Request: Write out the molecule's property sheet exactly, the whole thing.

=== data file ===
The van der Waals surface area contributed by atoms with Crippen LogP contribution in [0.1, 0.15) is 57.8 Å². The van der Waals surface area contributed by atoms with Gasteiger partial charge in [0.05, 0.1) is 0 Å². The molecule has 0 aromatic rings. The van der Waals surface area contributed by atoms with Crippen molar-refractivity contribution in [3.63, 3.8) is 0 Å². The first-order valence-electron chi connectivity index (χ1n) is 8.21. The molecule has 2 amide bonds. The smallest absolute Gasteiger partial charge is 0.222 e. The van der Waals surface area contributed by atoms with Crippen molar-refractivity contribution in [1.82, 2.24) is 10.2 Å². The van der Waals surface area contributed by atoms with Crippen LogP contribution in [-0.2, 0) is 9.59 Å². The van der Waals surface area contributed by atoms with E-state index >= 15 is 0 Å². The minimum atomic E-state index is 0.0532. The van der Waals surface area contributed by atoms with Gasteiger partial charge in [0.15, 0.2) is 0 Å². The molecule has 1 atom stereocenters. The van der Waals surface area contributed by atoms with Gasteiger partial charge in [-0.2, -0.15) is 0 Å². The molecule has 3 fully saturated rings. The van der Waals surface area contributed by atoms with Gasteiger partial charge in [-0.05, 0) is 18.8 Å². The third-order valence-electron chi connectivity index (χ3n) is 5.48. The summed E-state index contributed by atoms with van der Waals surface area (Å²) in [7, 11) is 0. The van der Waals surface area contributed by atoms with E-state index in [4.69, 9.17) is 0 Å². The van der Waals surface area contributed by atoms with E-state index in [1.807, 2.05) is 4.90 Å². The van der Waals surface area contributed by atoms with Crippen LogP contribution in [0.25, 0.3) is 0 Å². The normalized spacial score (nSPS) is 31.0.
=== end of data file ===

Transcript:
The van der Waals surface area contributed by atoms with Crippen LogP contribution in [0.1, 0.15) is 57.8 Å². The van der Waals surface area contributed by atoms with Gasteiger partial charge in [0.05, 0.1) is 0 Å². The molecule has 0 aromatic rings. The van der Waals surface area contributed by atoms with Crippen molar-refractivity contribution in [3.63, 3.8) is 0 Å². The first-order valence-electron chi connectivity index (χ1n) is 8.21. The molecule has 2 amide bonds. The smallest absolute Gasteiger partial charge is 0.222 e. The van der Waals surface area contributed by atoms with Crippen molar-refractivity contribution in [1.82, 2.24) is 10.2 Å². The van der Waals surface area contributed by atoms with Crippen LogP contribution in [-0.2, 0) is 9.59 Å². The van der Waals surface area contributed by atoms with E-state index >= 15 is 0 Å². The minimum atomic E-state index is 0.0532. The van der Waals surface area contributed by atoms with Gasteiger partial charge in [0.15, 0.2) is 0 Å². The molecule has 1 atom stereocenters. The van der Waals surface area contributed by atoms with Gasteiger partial charge in [-0.2, -0.15) is 0 Å². The molecule has 3 fully saturated rings. The van der Waals surface area contributed by atoms with Gasteiger partial charge in [-0.05, 0) is 18.8 Å². The third-order valence-electron chi connectivity index (χ3n) is 5.48. The summed E-state index contributed by atoms with van der Waals surface area (Å²) in [7, 11) is 0. The van der Waals surface area contributed by atoms with E-state index in [4.69, 9.17) is 0 Å². The van der Waals surface area contributed by atoms with E-state index in [1.807, 2.05) is 4.90 Å². The van der Waals surface area contributed by atoms with Crippen LogP contribution in [0.25, 0.3) is 0 Å². The normalized spacial score (nSPS) is 31.0.